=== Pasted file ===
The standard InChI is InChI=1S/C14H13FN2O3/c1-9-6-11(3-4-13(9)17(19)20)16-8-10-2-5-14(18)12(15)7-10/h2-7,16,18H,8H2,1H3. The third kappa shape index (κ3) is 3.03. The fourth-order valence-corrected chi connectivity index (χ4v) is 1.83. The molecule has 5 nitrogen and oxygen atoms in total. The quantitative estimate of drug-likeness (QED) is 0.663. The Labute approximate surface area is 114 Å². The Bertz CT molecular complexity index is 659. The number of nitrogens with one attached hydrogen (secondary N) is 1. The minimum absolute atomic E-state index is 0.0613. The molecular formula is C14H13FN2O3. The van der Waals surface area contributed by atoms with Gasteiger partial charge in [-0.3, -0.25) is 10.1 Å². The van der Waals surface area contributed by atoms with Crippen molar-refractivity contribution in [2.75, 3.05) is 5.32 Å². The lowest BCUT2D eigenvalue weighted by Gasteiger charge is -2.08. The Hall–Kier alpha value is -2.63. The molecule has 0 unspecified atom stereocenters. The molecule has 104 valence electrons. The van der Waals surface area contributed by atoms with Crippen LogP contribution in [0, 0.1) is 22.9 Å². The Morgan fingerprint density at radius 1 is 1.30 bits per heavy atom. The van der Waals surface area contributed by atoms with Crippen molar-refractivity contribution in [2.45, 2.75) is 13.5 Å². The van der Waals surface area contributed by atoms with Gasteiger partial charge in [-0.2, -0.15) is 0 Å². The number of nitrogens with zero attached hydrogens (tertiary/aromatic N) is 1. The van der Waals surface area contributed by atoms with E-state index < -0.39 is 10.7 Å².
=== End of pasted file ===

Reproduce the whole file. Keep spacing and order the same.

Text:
The standard InChI is InChI=1S/C14H13FN2O3/c1-9-6-11(3-4-13(9)17(19)20)16-8-10-2-5-14(18)12(15)7-10/h2-7,16,18H,8H2,1H3. The third kappa shape index (κ3) is 3.03. The fourth-order valence-corrected chi connectivity index (χ4v) is 1.83. The molecule has 5 nitrogen and oxygen atoms in total. The quantitative estimate of drug-likeness (QED) is 0.663. The Labute approximate surface area is 114 Å². The Bertz CT molecular complexity index is 659. The number of nitrogens with one attached hydrogen (secondary N) is 1. The minimum absolute atomic E-state index is 0.0613. The molecular formula is C14H13FN2O3. The van der Waals surface area contributed by atoms with Gasteiger partial charge in [-0.3, -0.25) is 10.1 Å². The van der Waals surface area contributed by atoms with Crippen molar-refractivity contribution in [2.75, 3.05) is 5.32 Å². The lowest BCUT2D eigenvalue weighted by Gasteiger charge is -2.08. The Hall–Kier alpha value is -2.63. The molecule has 0 unspecified atom stereocenters. The molecule has 104 valence electrons. The van der Waals surface area contributed by atoms with Crippen LogP contribution in [0, 0.1) is 22.9 Å². The Morgan fingerprint density at radius 1 is 1.30 bits per heavy atom. The van der Waals surface area contributed by atoms with Crippen molar-refractivity contribution in [2.45, 2.75) is 13.5 Å². The van der Waals surface area contributed by atoms with Gasteiger partial charge in [-0.2, -0.15) is 0 Å². The number of nitrogens with zero attached hydrogens (tertiary/aromatic N) is 1. The van der Waals surface area contributed by atoms with E-state index < -0.39 is 10.7 Å².